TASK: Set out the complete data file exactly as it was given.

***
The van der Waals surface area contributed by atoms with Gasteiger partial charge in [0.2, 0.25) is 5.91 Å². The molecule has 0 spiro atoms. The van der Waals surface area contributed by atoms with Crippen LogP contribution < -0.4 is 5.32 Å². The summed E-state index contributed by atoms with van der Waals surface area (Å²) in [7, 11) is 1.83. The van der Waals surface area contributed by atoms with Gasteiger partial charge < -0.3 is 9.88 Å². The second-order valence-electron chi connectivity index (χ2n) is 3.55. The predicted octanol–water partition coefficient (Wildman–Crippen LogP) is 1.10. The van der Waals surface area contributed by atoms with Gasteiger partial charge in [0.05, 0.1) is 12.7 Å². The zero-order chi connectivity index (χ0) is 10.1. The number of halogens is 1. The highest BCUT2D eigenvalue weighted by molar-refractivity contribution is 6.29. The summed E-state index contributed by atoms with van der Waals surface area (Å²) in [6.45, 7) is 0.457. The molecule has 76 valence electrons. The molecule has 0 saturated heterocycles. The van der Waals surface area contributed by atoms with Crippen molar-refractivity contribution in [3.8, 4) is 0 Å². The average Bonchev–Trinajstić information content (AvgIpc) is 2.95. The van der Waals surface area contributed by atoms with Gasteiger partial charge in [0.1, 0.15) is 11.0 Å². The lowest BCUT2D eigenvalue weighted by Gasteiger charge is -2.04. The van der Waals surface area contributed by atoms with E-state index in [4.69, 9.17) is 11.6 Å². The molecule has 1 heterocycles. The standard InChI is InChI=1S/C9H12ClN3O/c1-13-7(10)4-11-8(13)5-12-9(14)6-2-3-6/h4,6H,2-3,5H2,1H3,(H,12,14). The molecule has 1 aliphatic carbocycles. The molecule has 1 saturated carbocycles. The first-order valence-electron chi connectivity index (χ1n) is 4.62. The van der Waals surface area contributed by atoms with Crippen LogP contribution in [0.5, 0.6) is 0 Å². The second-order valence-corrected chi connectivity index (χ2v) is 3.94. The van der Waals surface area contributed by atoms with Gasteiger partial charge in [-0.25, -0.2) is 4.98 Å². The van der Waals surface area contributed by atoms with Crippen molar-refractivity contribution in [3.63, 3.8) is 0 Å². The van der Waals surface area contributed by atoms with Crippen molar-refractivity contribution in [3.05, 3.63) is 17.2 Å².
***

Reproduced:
The van der Waals surface area contributed by atoms with Gasteiger partial charge in [0.2, 0.25) is 5.91 Å². The molecule has 0 spiro atoms. The van der Waals surface area contributed by atoms with Crippen LogP contribution < -0.4 is 5.32 Å². The summed E-state index contributed by atoms with van der Waals surface area (Å²) in [7, 11) is 1.83. The van der Waals surface area contributed by atoms with Gasteiger partial charge < -0.3 is 9.88 Å². The second-order valence-electron chi connectivity index (χ2n) is 3.55. The predicted octanol–water partition coefficient (Wildman–Crippen LogP) is 1.10. The van der Waals surface area contributed by atoms with Gasteiger partial charge in [0.05, 0.1) is 12.7 Å². The zero-order chi connectivity index (χ0) is 10.1. The number of halogens is 1. The highest BCUT2D eigenvalue weighted by molar-refractivity contribution is 6.29. The summed E-state index contributed by atoms with van der Waals surface area (Å²) in [6.45, 7) is 0.457. The molecule has 76 valence electrons. The molecule has 0 saturated heterocycles. The van der Waals surface area contributed by atoms with Crippen molar-refractivity contribution in [3.8, 4) is 0 Å². The average Bonchev–Trinajstić information content (AvgIpc) is 2.95. The van der Waals surface area contributed by atoms with Gasteiger partial charge in [0.1, 0.15) is 11.0 Å². The lowest BCUT2D eigenvalue weighted by Gasteiger charge is -2.04. The van der Waals surface area contributed by atoms with E-state index in [4.69, 9.17) is 11.6 Å². The molecule has 1 heterocycles. The standard InChI is InChI=1S/C9H12ClN3O/c1-13-7(10)4-11-8(13)5-12-9(14)6-2-3-6/h4,6H,2-3,5H2,1H3,(H,12,14). The molecule has 1 aliphatic carbocycles. The molecule has 1 saturated carbocycles. The first-order valence-electron chi connectivity index (χ1n) is 4.62. The van der Waals surface area contributed by atoms with Crippen LogP contribution in [0.5, 0.6) is 0 Å². The second-order valence-corrected chi connectivity index (χ2v) is 3.94. The van der Waals surface area contributed by atoms with Gasteiger partial charge in [-0.25, -0.2) is 4.98 Å². The van der Waals surface area contributed by atoms with Crippen molar-refractivity contribution in [3.63, 3.8) is 0 Å². The van der Waals surface area contributed by atoms with Crippen molar-refractivity contribution in [3.05, 3.63) is 17.2 Å².